Oneworld carrier American Airlines' slot swap and interline deal at New York JFK marks the latest move in the evolving chase game surrounding the New York market. The agreement entails American transferring eight slot pairs at Washington National airport and a single slot pair at White Plains, New York to JetBlue, and the low-cost carrier turning over 12 slot pairs at its JFK hub to American. At the same time the carriers signed a unique interline tie-up between a US major airline and low cost carrier covering 18 domestic markets served by JetBlue from Boston and JFK, and 12 of American's international flights from the two airports.
MIT airline researcher William Swelbar sees the move both as both an offensive and defensive strategy for American in the New York market. With the potential slot swap with Delta and US Airways at LaGuardia and Washington National and Newark becoming a major Star Alliance gateway through Continental joining the airline grouping, "JFK is now critically important to American and oneworld", says Swelbar. If US Airways and Delta manage to convince regulators to approve their deal, Delta aims to make LaGuardia a domestic hub.
New York is a key market for many US majors as they continue to adopt a singular focus on their largest metropolitan hubs. Data from the US Bureau of Transportation Statistics show Delta was second behind JetBlue in market share at JFK in 2009 at roughly 20%. American held the third spot with a market share of 14%. With JetBlue holding the top spot in terms of market share at JFK with roughly 42%, it is little surprise that American chief executive Gerard Arpey said during a recent meeting of all the oneworld chiefs that interest was expressed by other airlines in the grouping to partner with JetBlue to access its domestic feed from JFK.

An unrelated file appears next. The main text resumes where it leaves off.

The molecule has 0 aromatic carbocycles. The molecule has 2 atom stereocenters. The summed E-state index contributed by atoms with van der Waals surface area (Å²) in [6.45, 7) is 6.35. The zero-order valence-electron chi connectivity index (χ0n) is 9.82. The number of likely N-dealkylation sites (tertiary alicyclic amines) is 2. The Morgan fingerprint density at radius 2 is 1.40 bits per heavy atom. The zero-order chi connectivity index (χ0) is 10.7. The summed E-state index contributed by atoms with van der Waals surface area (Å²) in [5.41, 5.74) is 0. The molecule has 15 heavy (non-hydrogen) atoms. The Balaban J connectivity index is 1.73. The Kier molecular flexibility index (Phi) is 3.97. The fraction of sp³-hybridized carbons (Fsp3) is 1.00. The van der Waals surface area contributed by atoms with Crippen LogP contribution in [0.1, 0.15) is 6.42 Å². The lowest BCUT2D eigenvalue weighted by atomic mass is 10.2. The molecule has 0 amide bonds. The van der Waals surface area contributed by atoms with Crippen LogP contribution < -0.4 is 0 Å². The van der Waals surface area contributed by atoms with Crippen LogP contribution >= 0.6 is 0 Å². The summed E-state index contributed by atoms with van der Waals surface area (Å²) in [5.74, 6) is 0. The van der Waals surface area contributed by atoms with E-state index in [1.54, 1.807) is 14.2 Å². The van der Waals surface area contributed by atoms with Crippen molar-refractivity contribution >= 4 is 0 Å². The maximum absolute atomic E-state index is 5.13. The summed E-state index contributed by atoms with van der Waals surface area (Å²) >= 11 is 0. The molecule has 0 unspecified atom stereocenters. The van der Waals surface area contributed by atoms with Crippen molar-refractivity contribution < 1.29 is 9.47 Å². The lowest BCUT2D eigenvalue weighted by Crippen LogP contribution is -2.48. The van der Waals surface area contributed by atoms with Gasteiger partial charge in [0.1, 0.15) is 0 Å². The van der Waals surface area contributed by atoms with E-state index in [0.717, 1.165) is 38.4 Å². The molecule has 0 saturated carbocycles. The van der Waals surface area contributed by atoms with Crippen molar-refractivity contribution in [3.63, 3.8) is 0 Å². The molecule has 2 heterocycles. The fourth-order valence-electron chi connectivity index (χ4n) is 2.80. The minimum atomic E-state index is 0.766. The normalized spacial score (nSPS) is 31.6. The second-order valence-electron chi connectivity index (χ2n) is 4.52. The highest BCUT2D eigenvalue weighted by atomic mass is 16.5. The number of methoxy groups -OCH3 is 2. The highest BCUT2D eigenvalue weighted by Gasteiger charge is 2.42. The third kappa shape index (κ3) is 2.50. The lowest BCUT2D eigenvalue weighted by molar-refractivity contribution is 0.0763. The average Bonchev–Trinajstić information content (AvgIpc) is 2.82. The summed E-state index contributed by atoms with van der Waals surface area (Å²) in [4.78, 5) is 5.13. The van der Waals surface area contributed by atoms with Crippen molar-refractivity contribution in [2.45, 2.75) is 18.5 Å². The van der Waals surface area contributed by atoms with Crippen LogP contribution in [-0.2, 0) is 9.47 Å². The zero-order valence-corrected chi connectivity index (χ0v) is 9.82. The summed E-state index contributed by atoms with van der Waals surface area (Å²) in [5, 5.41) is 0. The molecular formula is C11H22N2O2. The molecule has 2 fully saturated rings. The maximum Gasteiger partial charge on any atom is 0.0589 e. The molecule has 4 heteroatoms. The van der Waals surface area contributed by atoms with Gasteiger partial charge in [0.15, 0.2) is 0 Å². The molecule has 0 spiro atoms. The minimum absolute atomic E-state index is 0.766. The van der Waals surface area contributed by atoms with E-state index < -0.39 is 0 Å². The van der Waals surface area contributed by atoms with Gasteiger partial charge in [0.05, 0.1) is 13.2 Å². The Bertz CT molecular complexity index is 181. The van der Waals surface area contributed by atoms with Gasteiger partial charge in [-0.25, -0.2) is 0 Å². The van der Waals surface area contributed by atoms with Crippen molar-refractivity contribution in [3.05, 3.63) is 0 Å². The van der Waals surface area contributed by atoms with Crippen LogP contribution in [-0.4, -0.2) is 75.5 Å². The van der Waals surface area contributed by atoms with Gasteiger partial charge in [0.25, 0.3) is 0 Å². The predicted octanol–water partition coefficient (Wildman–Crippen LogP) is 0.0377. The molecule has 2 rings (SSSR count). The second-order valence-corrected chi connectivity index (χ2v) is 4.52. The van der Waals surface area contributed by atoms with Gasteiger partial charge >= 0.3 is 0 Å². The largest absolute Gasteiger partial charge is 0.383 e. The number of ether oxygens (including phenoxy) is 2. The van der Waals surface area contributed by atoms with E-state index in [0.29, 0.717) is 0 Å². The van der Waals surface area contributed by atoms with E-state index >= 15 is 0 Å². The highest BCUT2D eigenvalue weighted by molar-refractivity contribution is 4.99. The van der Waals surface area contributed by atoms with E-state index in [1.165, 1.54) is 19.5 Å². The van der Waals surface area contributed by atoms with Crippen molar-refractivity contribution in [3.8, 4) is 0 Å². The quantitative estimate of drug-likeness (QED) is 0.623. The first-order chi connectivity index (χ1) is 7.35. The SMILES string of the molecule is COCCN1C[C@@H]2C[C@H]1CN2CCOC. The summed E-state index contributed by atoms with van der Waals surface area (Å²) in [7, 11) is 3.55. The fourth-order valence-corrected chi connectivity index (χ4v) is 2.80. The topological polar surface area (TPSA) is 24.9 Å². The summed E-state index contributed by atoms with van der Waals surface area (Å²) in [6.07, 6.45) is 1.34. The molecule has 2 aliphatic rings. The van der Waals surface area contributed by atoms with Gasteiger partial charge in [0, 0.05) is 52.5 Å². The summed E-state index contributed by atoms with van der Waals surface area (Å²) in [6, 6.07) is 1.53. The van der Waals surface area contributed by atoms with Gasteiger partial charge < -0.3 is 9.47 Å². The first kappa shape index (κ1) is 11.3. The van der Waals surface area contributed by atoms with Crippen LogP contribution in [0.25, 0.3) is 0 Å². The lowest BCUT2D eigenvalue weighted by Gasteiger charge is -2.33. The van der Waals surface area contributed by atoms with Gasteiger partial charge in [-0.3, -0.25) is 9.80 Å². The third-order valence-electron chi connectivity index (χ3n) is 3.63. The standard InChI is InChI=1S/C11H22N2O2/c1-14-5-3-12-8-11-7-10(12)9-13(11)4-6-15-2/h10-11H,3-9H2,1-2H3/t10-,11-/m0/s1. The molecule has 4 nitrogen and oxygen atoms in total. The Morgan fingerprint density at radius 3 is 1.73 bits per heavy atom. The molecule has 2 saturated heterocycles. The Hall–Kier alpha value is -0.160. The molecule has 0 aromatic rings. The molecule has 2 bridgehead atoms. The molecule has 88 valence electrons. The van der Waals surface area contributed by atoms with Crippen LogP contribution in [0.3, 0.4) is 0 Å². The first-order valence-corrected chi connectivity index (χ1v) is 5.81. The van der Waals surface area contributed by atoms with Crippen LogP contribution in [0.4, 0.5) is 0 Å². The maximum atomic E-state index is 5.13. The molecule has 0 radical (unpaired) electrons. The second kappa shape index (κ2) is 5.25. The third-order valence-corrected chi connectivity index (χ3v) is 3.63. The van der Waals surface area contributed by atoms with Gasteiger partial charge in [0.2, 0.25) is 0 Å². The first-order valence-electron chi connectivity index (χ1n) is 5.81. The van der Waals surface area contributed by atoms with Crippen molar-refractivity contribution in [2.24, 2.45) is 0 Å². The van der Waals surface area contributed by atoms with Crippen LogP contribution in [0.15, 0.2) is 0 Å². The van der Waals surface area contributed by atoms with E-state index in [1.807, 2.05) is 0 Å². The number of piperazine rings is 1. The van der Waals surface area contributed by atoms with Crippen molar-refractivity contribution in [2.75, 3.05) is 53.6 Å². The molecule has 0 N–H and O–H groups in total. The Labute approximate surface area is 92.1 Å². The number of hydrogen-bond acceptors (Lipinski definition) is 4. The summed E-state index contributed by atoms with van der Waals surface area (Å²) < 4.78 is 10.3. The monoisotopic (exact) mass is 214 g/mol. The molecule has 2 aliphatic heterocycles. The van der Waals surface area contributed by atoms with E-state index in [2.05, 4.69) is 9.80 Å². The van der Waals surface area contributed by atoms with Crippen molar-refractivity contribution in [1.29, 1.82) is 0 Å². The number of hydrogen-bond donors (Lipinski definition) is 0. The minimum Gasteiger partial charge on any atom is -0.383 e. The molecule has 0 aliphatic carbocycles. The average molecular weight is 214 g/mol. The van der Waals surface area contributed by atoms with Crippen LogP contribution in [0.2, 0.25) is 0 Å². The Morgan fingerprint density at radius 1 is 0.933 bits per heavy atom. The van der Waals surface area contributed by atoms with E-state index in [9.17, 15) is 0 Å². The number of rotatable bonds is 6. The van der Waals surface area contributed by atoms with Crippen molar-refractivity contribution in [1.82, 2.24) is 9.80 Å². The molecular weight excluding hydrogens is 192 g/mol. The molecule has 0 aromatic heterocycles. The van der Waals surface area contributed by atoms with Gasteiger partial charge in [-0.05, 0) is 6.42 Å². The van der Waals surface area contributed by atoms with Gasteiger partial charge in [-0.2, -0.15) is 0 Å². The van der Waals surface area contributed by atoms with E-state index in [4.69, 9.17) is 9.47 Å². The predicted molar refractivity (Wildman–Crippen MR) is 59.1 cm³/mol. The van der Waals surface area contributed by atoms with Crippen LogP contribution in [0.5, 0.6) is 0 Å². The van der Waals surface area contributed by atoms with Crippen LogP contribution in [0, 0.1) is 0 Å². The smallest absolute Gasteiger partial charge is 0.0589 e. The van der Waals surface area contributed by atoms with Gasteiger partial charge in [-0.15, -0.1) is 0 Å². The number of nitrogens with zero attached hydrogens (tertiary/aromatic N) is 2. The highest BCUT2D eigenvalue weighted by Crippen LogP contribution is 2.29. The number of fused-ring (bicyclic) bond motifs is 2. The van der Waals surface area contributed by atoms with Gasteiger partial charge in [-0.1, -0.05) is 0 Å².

A deepening of ties between American and JetBlue is also highly likely as the carriers hint at a possible reciprocal frequent flyer agreement. Swelbar predicts a gradually evolving tie-up between American and JetBlue that could eventually grow into a codeshare type of relationship. JetBlue chief executive Dave Barger is signalling the relationship could grow beyond the low cost carrier's current arrangement with American. At the time they unveiled their slot swap and interline agreement, Barger was pressed if the partnership was a precursor to JetBlue joining oneworld. He responded by saying both carriers are open going forward as they look at their collaboration and partnership.
Swelbar says JetBlue is in an enviable position to leverage its position at JFK to forge agreements with multiple partners to include unaligned carriers, or at some point join an alliance. JetBlue already has ties to Star alliance member Lufthansa, which holds a roughly 19% stake in JetBlue. The two carriers began introducing their own codeshare deal in late 2009. Multiple options are available to JetBlue, says Swelbar, who says at this point the airline could opt to join an alliance or shun a global airline grouping. But in the short-tem the new deal between American and JetBlue is borne from preserving and growing at JFK. Swelbar believes the new deal allows the carries to put a marker down in the marketplace and "have the responsibility to respond to the next step [in the New York] market".
Click here to find out more about how low-cost carriers have fared so far in fulfilling their codeshare ambitions